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Winter 2007/2008
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Comprehensive Monitoring System Helps Safeguard Passengers

Qinghai-Tibet Railway Operations and Emergency Response Optimized with Enterprise GIS

Highlights

  • Data from a wide array of sources is displayed on maps.
  • The command center fuses real-time information from monitors, imaging, scheduling, and maintenance.
  • ArcGIS Desktop supports data processing and provides statistical analysis tools.

At festival's end, tired pilgrims attending the Sunning of the Buddha Festival in the Chinese city of Xining (capital of Qinghai Province), board the Qinghai-Tibet Railway train and start the 26-hour trip home to Lhasa, capital of Tibet Province. Whether occupying seats or sleeper berths, they can rest assured that their overnight trip will be a safe one, thanks to the railway's high-tech control center that displays real-time information on the train's location and speed, oxygen levels, and even the electrical system. The control center—the Comprehensive Monitoring System of Railway Operation and Safety for Tibetan Line—is the result of collaboration between the Qinghai-Tibet Railway Bureau and the State Key Laboratory of Rail Traffic Control and Safety at Beijing Jiaotong University.

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Map display of the Qinghai-Tibet Railway Bureau comprehensive monitoring system.

Close monitoring is essential, because the train will climb from Xining (at an elevation of 2,275 meters [7,463 feet]) to cross the "roof of the world," a remote Himalayan plateau at an altitude of 4,000 meters (13,124 feet), before reaching its destination more than 1,900 kilometers (1,180 miles) away. When the railway section between Golmud (the second-largest city in Qinghai Province) and Lhasa opened in July 2006, it set several worldwide engineering records. More than 960 kilometers (597 miles) of track run at extreme altitudes, and more than half of the track runs across permafrost; this track—the world's highest rail track, including the highest rail tunnel—crosses the Tanggula Pass at 5,072 meters (16,640 feet). At a cost of US$4.2 billion, the railway also has 675 bridges.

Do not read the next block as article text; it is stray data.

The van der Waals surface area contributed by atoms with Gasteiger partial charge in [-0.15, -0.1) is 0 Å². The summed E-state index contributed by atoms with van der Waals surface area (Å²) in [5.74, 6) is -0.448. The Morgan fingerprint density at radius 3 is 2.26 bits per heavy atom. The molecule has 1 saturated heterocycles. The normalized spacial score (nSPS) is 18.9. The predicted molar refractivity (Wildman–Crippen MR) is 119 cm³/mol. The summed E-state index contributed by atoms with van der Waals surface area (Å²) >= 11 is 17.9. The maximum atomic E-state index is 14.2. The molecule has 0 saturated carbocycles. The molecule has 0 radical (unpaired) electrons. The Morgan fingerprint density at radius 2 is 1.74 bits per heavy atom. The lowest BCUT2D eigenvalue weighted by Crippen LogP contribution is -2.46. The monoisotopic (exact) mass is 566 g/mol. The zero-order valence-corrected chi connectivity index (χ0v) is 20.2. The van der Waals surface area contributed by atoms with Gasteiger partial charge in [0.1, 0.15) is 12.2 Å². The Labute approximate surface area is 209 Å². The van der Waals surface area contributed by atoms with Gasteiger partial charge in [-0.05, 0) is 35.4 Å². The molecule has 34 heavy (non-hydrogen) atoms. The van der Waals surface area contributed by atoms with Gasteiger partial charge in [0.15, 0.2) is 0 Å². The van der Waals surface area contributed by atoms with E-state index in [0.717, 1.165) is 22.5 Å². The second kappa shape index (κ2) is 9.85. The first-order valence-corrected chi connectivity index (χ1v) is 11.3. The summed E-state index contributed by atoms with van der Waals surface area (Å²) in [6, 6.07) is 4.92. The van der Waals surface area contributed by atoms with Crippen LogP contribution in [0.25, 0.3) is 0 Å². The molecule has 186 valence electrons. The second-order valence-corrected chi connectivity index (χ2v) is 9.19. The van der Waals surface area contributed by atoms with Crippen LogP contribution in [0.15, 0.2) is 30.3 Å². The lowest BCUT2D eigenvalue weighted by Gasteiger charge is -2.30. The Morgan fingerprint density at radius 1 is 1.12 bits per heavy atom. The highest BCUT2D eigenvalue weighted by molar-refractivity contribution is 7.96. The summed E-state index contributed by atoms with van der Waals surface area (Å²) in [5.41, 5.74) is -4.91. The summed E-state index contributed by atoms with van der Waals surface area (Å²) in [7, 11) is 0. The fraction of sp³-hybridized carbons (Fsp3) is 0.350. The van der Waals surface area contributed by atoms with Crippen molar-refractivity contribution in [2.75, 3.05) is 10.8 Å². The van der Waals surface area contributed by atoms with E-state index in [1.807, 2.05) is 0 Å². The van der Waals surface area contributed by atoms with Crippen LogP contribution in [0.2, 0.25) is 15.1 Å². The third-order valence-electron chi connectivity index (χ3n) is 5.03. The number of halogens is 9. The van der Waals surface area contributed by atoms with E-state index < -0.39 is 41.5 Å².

To safeguard passengers from altitude sickness, passenger cars are pressurized and have supplemental oxygen systems. Even the train's diesel motor locomotives are specifically designed to operate at high altitudes. Since the official Qinghai-Tibet Railway opening one year ago, the railway has carried about 11 million tons of freight and 2.02 million passengers—mostly college students, tourists, and businesspeople—with very few incidents.

Designing the Control Center

During the railway's construction, planning engineers needed to design a control center that would receive and display data from the variety of monitoring devices and combine them with data from the railway's Microsoft and Oracle databases. They also were required to display photographs and satellite images of the landscape surrounding the tracks to support the emergency response planning and rescue system. The control center needed to help keep railway downtime to a minimum, monitor equipment, minimize maintenance needs, and provide a detailed record of environmental conditions along the track.

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Route information and query page.

Esri China (Beijing) Limited—which was a consultant on this project—recommended using Esri GIS technology to bring all this information together and display it on maps in the control center. Subsequently, the State Key Laboratory of Rail Traffic Control and Safety and the Qinghai-Tibet Railway Bureau jointly developed the Web-enabled enterprise GIS. The resulting system displays maps, including 3D versions, and tracks a train's real-time location and current status.